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Trump walks away ● Fund our colleges ● Madam Speaker

Thursday, January 10, 2019




► In today’s Washington Post — Trump walks out of shutdown negotiations after Democrats reject wall money — Talks between President Trump and congressional Democrats aimed at ending the partial government shutdown collapsed in acrimony and disarray Wednesday, with the president walking out of the White House meeting and calling it “a total waste of time” after Democrats rejected his demand for border-wall funding.

ALSO TODAY at The Stand — STOP THE SHUTDOWN: Here’s what you can do to help

► In today’s NY Times — Trump heading to Texas town to press his case for a border wall — As the government shutdown neared the end of its third week, Trump was scheduled to board Air Force One with no additional negotiations scheduled with congressional leaders.

► From The Hill — GOP senators challenge Trump on shutdown strategy — Several Senate Republicans on Wednesday challenged Trump on his strategy for ending a 19-day shutdown during a closed-door meeting where they expressed specific concerns over the harm it is causing to federal workers and the economy.

► In today’s Washington Post — ‘He’s a gut politician’: Trump’s go-to negotiating tactics aren’t working in shutdown standoff — Trump has long said that keeping opponents off balance is the best way to win a negotiation. But nearly three weeks into a partial government shutdown, his usual playbook doesn’t seem to be working.

► From Politico — Shutdown’s economic damage: $1 billion a week — As federal workers face the prospect of missed paychecks during the partial government shutdown, their financial reality is rippling into the broader economy. Private-sector contractors and other workers tied to the government are already seeing damage from lost business. And a hit to the nation’s financial standing is on the horizon with a warning from Fitch Ratings on Wednesday about downgrading the government’s credit rating if the shutdown persists.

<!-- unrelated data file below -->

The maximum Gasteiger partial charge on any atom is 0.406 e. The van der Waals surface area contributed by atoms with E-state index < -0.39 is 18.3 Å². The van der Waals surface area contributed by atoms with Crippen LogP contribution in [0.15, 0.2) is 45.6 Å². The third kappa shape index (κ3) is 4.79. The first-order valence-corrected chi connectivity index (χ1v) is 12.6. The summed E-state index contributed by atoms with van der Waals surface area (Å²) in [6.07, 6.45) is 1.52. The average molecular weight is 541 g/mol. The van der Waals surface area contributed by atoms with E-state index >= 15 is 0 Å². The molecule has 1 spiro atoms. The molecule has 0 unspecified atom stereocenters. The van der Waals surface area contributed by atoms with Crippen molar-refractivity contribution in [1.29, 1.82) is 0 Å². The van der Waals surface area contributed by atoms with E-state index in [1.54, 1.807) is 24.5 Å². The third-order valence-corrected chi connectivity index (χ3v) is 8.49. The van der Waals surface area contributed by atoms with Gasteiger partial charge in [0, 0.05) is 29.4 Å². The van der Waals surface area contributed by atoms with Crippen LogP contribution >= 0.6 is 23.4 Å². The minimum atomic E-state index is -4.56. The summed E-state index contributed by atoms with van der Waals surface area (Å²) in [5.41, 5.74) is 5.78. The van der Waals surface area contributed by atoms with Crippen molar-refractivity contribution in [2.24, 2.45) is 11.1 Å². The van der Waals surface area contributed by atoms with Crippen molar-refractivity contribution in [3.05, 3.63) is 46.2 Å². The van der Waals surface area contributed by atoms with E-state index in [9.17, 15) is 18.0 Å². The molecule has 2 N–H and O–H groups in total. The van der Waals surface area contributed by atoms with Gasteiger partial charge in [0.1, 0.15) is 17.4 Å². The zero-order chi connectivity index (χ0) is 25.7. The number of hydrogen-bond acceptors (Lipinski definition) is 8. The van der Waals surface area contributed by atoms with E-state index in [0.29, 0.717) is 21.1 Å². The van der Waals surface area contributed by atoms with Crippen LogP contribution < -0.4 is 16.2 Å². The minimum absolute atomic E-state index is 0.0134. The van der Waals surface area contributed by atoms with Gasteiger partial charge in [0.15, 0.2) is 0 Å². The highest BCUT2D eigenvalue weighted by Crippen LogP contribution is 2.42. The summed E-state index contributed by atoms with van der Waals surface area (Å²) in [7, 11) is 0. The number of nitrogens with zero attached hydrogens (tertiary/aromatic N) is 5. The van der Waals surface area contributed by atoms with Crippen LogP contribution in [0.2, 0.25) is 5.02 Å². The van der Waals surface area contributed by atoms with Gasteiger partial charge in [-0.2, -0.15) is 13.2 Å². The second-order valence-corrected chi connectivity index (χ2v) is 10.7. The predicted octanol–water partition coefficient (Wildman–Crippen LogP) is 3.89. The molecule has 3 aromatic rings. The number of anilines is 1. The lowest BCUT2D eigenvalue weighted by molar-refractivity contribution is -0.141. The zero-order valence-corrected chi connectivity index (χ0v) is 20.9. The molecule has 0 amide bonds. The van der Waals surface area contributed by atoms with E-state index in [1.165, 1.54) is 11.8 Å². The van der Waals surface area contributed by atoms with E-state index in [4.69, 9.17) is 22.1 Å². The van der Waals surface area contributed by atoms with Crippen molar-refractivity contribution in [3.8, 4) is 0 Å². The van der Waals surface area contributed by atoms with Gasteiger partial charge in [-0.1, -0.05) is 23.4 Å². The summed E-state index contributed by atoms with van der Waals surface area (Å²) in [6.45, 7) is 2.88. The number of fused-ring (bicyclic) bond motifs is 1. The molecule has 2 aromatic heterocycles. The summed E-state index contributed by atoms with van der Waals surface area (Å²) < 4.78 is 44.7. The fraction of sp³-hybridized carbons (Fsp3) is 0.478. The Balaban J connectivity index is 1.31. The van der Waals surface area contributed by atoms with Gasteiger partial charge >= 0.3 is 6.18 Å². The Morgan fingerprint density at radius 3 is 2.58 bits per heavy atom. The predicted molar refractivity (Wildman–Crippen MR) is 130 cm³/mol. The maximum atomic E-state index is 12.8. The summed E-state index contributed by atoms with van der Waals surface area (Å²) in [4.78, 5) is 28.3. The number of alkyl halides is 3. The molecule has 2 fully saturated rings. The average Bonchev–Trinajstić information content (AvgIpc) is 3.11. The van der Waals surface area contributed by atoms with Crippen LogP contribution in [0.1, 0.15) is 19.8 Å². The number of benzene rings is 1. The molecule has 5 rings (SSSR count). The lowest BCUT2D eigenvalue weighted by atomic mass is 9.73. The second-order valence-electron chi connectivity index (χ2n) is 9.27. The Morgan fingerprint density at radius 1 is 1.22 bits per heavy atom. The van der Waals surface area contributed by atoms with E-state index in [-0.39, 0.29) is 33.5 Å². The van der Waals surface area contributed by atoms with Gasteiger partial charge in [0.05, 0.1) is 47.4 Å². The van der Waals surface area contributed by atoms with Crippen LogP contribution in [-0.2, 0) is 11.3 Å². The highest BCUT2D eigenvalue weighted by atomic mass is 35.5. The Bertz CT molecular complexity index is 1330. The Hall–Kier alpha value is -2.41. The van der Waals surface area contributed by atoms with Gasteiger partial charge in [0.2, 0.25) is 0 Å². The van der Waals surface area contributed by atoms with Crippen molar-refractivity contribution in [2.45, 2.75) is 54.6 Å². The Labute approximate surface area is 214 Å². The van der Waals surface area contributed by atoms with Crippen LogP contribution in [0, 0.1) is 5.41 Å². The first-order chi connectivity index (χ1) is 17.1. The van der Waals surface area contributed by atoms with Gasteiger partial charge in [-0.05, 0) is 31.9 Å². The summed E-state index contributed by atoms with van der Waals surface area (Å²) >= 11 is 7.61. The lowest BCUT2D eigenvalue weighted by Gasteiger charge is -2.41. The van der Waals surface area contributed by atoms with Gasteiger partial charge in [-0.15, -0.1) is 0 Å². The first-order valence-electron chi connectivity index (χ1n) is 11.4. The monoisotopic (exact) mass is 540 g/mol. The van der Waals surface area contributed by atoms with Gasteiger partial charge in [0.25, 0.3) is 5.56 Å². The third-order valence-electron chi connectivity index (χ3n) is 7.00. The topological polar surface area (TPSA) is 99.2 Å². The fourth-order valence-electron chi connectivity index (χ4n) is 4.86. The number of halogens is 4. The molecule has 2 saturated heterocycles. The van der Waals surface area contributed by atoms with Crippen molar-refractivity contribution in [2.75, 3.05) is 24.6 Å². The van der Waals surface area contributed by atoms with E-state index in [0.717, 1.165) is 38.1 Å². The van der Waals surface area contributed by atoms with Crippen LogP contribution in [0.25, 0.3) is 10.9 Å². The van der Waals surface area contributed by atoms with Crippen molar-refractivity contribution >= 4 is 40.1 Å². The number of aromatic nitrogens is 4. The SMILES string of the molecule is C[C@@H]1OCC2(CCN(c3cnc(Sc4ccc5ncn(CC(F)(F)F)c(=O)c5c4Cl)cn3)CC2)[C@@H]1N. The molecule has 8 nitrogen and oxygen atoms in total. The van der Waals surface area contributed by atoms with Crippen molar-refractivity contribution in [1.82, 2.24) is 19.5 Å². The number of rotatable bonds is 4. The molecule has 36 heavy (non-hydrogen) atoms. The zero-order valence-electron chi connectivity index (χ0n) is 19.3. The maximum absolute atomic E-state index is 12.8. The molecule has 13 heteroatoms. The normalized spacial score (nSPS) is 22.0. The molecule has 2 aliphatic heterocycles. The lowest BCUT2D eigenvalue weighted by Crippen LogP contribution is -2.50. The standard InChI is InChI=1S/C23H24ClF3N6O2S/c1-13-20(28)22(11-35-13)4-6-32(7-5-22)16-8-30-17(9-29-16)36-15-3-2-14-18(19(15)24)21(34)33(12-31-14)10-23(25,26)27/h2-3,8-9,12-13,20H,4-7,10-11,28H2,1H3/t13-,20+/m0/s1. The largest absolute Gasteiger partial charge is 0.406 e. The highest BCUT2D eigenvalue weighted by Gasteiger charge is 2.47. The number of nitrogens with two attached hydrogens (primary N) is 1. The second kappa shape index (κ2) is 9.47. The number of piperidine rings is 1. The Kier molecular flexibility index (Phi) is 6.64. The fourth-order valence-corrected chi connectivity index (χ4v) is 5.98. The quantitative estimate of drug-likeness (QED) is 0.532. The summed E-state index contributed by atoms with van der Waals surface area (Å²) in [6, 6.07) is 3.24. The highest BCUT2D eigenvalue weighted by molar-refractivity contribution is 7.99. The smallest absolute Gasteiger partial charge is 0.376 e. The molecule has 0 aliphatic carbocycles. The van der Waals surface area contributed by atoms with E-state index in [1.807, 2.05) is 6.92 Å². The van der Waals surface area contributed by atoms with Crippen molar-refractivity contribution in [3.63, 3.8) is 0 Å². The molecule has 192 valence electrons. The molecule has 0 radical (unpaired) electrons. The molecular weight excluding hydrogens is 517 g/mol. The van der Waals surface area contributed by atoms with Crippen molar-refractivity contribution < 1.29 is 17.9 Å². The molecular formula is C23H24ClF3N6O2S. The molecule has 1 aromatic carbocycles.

► From HuffPost — FDA postponing some food inspections as shutdown drags on — The FDA oversees about 80 percent of America’s food supply and many overseas imports, and helps counter food-borne diseases that send about 128,000 people to the hospital each year, according to figures from the Centers for Disease Control and Prevention.

► From the AP — Federal shutdown delays some state road, bridge contracts

► In today’s Seattle Times — Skiers, brewers and rain gauges: Here are some Seattle-area effects of the government shutdown — The partial federal government shutdown, now 19 days and counting, has sent bureaucrats federal employees in Washington state scrambling to keep programs afloat for as long as they can, but those officials warn that the acute impacts of the national impasse will manifest in the coming weeks, threatening some people’s lives and livelihoods, and annoying others.

► In today’s (Everett) Herald — Shutdown delays final decision on Growlers — The partial federal government shutdown is delaying the secretary of the Navy’s final decision regarding EA-18G Growler aircraft at Naval Air Station Whidbey Island.

► From HuffPost — Democrats introduce bill to shield unpaid federal workers from lenders, landlords — They couldn’t go after government workers or contractors who can’t pay rent or loans because of the shutdown.




► In today’s Seattle Times — Seattle will ask state Supreme Court to review ruling that nixed rights for hotel workers — Seattle will ask the state Supreme Court to revive a voter-approved city law that gave new rights to hotel workers before being struck down last month. In 2016, 77 percent of Seattle voters passed I-124, requiring hotels to provide workers with emergency panic buttons, keep lists of guests accused of assaulting or harassing workers and bar those guests in certain circumstances. “I’m so angry and sad that the hotels keep attacking I-124,” said Sonia Guevara, a Unite Here Local 8 housekeeper. “We know they can do these things for the workers … They just don’t want to.”

ALSO TODAY at The Stand — City of Seattle, UNITE HERE 8 to appeal court ruling against I-124

► In today’s Seattle Times — Airbus matches Boeing in 2018 jet production, but Boeing pulls in more dollars — Despite a very difficult year for Airbus, its purchase of a majority stake in Bombardier’s CSeries jets meant the European manufacturer ended 2018 with commercial airplane production close to — and even arguably greater than — Boeing’s record output.

► From Crosscut — For city workers, Viadoom paves the way for flexible scheduling — The mayor has directed all departments to allow more flexible work days, something many workers say has been a long time coming.